One day while in Jerusalem, Jesus came to the pool of Bethesda where a great number of disabled people waited for an angel to stir up the water of the pool. The story is told in John 5:1-16. The belief was that whoever made it into the water first would be healed. One man was there who had been an invalid for thirty-eight years. Jesus asked him an interesting question. He asked him, “Do you want to get well?” On the surface it might seem like a ridiculous question. What did Jesus think the man was waiting around there for? Obviously, he had been there hoping for the miracle.
But when you lift the lid on the situation it becomes clear that this man might not be too serious about getting well. Jesus asked him a simple yes or no question. The man began making excuses. “Sir,” the invalid replied, “I have no one to help me into the pool when the water is stirred. While I am trying to get in, someone else goes down ahead of me” (v. 7). In thirty-eight years the man hadn’t solved the problem of needing someone to help him. Yet day after day he came. Doing the same thing in the same way at the same place that he had for years, he hoped for something different. Or did he really?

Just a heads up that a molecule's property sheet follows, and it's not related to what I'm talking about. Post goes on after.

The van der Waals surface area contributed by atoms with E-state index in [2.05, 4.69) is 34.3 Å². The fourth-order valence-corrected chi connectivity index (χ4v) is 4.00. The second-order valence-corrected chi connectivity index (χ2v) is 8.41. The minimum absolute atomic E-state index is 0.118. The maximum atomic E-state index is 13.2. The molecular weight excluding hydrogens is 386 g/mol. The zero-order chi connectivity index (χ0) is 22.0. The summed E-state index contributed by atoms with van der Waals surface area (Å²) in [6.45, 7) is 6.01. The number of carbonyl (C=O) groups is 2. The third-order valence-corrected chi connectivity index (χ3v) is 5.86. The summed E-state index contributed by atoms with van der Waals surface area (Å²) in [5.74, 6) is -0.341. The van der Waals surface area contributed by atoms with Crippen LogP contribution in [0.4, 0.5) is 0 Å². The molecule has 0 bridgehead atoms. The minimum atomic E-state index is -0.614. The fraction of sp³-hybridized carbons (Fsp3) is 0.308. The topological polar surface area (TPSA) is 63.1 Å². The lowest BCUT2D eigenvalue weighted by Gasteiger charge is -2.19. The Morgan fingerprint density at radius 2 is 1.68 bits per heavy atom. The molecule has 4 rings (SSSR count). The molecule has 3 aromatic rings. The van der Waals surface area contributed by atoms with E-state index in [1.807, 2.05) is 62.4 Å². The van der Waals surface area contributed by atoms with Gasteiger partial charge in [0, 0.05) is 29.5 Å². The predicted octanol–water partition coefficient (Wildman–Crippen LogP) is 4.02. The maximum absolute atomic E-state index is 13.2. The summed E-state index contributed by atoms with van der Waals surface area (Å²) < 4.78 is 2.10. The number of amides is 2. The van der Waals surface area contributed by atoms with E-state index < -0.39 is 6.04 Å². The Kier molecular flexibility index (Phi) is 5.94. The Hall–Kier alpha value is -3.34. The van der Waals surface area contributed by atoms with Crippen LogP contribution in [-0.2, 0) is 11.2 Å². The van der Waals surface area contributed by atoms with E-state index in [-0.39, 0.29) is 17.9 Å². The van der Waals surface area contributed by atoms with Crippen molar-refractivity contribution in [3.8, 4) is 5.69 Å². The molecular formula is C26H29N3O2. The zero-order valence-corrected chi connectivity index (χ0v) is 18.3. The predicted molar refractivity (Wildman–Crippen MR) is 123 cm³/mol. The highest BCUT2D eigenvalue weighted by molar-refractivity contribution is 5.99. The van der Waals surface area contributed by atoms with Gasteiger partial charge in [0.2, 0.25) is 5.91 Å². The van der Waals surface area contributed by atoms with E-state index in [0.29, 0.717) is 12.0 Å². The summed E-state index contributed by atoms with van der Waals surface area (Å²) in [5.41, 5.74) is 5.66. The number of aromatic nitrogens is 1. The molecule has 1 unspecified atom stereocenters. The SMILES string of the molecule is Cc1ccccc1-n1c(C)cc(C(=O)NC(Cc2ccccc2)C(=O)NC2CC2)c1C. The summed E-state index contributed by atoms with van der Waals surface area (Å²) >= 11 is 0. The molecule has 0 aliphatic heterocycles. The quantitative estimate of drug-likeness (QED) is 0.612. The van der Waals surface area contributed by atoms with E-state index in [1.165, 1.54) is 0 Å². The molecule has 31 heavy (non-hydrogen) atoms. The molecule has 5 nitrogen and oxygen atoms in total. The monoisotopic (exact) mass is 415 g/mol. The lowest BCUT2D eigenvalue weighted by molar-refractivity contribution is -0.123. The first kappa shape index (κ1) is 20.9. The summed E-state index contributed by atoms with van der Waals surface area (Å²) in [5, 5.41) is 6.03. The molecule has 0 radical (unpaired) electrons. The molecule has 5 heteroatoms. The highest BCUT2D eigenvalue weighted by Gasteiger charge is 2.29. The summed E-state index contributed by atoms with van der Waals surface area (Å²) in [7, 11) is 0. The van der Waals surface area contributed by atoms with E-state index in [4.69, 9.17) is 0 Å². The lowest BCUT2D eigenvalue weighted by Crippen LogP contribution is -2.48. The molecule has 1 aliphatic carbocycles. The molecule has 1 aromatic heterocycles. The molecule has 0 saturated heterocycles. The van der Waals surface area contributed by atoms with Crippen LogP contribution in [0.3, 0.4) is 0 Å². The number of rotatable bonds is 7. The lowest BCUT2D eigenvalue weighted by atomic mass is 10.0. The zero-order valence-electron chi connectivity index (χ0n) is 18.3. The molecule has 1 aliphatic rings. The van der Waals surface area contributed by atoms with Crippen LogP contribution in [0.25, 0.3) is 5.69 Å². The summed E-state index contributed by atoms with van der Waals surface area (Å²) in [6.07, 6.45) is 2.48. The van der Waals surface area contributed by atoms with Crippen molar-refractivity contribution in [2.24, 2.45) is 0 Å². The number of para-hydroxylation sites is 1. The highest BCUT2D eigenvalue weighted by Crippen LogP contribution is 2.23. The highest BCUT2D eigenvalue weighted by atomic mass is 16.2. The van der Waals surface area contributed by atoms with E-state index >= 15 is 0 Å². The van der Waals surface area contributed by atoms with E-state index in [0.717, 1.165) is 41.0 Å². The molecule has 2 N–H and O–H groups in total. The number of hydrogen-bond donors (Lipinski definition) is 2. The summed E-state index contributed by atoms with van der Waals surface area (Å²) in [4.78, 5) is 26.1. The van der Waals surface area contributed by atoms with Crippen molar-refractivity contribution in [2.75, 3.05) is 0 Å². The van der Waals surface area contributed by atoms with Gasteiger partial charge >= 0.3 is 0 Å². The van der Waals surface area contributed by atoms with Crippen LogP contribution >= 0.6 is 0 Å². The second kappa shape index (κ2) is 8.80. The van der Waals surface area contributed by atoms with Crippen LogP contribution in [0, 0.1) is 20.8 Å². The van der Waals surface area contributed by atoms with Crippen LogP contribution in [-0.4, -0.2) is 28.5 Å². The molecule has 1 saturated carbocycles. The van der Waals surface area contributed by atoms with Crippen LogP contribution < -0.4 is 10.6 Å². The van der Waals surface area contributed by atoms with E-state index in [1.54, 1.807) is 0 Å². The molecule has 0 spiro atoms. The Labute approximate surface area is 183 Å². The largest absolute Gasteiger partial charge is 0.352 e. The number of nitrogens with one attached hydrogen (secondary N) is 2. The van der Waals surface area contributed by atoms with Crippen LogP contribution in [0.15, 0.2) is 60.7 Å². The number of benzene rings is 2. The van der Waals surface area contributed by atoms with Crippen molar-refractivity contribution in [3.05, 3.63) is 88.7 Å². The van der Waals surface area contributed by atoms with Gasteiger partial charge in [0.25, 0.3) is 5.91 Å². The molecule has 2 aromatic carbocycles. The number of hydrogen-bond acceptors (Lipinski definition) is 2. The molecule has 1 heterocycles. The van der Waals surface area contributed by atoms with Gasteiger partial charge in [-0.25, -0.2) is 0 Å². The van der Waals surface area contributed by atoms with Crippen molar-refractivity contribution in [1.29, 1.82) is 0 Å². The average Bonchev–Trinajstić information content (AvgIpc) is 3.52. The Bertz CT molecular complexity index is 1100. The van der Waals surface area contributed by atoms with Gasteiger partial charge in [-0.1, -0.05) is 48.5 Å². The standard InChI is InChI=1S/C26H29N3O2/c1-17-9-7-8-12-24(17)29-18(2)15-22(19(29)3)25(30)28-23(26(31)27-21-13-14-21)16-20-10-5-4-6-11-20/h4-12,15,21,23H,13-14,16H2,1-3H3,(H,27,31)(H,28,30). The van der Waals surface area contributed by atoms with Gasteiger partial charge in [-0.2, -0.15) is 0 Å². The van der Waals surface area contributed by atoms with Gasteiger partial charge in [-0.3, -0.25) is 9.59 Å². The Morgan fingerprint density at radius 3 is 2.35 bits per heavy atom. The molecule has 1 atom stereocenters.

Being lame did have some positive features for the man. For one thing, he didn’t have to take responsibility for himself. Further evidence of this character flaw can be seen in his response to the Pharisees when they challenged him about carrying his bed on the Sabbath. Once again he blamed someone else. He said, “The man who made me well said to me, ‘Pick up your mat and walk.’”
Another benefit of staying lame was that he didn’t have to leave his comfort zone. With all the seniority he had there, no doubt he was one of the main figures in daily social life around the pool.
So when Jesus asked him if he wanted to be healed, he used the same old excuse he had been using for all those years. You would think that with thirty-eight years to work on it he would have figured something out. He could have put his bed right beside the pool where he could have rolled off if the water started stirring.
The proof of desire is pursuit. You will never possess what you are unwilling to pursue. Desire is not what you want; it’s what you cannot live without.
Are there things in life you want? If there are, then the next question you need to ask yourself is, “What am I doing to make those things a reality in my life?”
Jesus said, “Ask and it will be given to you; seek and you will find; knock and the door will be opened to you. For everyone who asks receives; he who seeks finds; and to him who knocks, the door will be opened. (Matt 5:7-8) Asking, seeking, and knocking are words of action. You must take action. If you are not taking action to make those things a reality, you’re just lying by the pool. For every person who is willing to take action to make a better life for themselves there are hundreds who only want to sit and talk and fantasize about it. Fool others, but don’t fool yourself.